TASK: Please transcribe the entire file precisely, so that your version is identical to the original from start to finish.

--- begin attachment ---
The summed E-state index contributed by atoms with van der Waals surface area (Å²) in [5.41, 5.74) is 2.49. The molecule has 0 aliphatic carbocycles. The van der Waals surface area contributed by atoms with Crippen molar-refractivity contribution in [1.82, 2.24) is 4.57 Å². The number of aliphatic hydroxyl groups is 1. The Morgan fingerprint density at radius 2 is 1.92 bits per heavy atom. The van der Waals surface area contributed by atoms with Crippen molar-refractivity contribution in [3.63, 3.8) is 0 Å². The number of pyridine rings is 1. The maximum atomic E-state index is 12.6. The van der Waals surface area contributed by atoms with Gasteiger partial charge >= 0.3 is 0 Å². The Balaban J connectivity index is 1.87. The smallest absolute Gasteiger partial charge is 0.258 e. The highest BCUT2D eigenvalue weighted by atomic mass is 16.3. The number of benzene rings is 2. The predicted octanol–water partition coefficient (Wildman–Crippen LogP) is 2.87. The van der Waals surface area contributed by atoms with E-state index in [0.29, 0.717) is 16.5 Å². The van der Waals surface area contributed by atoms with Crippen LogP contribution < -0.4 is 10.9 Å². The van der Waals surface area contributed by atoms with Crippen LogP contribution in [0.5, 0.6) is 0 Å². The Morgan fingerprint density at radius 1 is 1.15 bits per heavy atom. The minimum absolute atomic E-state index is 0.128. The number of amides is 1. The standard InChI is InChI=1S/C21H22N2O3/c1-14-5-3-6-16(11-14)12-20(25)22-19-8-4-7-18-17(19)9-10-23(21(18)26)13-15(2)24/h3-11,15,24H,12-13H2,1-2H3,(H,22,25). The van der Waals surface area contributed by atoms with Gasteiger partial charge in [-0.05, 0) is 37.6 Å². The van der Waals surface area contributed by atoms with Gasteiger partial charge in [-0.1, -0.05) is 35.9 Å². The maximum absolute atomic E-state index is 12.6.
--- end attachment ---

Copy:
The summed E-state index contributed by atoms with van der Waals surface area (Å²) in [5.41, 5.74) is 2.49. The molecule has 0 aliphatic carbocycles. The van der Waals surface area contributed by atoms with Crippen molar-refractivity contribution in [1.82, 2.24) is 4.57 Å². The number of aliphatic hydroxyl groups is 1. The Morgan fingerprint density at radius 2 is 1.92 bits per heavy atom. The van der Waals surface area contributed by atoms with Crippen molar-refractivity contribution in [3.63, 3.8) is 0 Å². The number of pyridine rings is 1. The maximum atomic E-state index is 12.6. The van der Waals surface area contributed by atoms with Gasteiger partial charge >= 0.3 is 0 Å². The Balaban J connectivity index is 1.87. The smallest absolute Gasteiger partial charge is 0.258 e. The highest BCUT2D eigenvalue weighted by atomic mass is 16.3. The number of benzene rings is 2. The predicted octanol–water partition coefficient (Wildman–Crippen LogP) is 2.87. The van der Waals surface area contributed by atoms with E-state index in [0.29, 0.717) is 16.5 Å². The van der Waals surface area contributed by atoms with Crippen LogP contribution < -0.4 is 10.9 Å². The van der Waals surface area contributed by atoms with Crippen LogP contribution in [0.5, 0.6) is 0 Å². The Morgan fingerprint density at radius 1 is 1.15 bits per heavy atom. The minimum absolute atomic E-state index is 0.128. The number of amides is 1. The standard InChI is InChI=1S/C21H22N2O3/c1-14-5-3-6-16(11-14)12-20(25)22-19-8-4-7-18-17(19)9-10-23(21(18)26)13-15(2)24/h3-11,15,24H,12-13H2,1-2H3,(H,22,25). The van der Waals surface area contributed by atoms with Gasteiger partial charge in [-0.05, 0) is 37.6 Å². The van der Waals surface area contributed by atoms with Gasteiger partial charge in [-0.1, -0.05) is 35.9 Å². The maximum absolute atomic E-state index is 12.6.